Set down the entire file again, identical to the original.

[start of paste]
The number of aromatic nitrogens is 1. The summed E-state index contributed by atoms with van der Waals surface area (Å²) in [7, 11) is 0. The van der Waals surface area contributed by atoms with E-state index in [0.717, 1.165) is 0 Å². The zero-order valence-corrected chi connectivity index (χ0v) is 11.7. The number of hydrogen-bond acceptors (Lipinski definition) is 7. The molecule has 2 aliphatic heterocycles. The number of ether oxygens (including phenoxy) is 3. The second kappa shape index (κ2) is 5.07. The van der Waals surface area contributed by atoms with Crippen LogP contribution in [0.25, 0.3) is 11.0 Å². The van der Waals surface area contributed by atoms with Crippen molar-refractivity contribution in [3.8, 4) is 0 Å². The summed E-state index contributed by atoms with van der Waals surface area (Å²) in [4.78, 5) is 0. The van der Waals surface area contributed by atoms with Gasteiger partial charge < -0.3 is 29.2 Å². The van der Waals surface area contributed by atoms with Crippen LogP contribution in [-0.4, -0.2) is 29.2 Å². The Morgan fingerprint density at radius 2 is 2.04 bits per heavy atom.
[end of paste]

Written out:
The number of aromatic nitrogens is 1. The summed E-state index contributed by atoms with van der Waals surface area (Å²) in [7, 11) is 0. The van der Waals surface area contributed by atoms with E-state index in [0.717, 1.165) is 0 Å². The zero-order valence-corrected chi connectivity index (χ0v) is 11.7. The number of hydrogen-bond acceptors (Lipinski definition) is 7. The molecule has 2 aliphatic heterocycles. The number of ether oxygens (including phenoxy) is 3. The second kappa shape index (κ2) is 5.07. The van der Waals surface area contributed by atoms with Crippen LogP contribution in [0.25, 0.3) is 11.0 Å². The van der Waals surface area contributed by atoms with Crippen molar-refractivity contribution in [3.8, 4) is 0 Å². The summed E-state index contributed by atoms with van der Waals surface area (Å²) in [4.78, 5) is 0. The van der Waals surface area contributed by atoms with Gasteiger partial charge < -0.3 is 29.2 Å². The van der Waals surface area contributed by atoms with Crippen LogP contribution in [-0.4, -0.2) is 29.2 Å². The Morgan fingerprint density at radius 2 is 2.04 bits per heavy atom.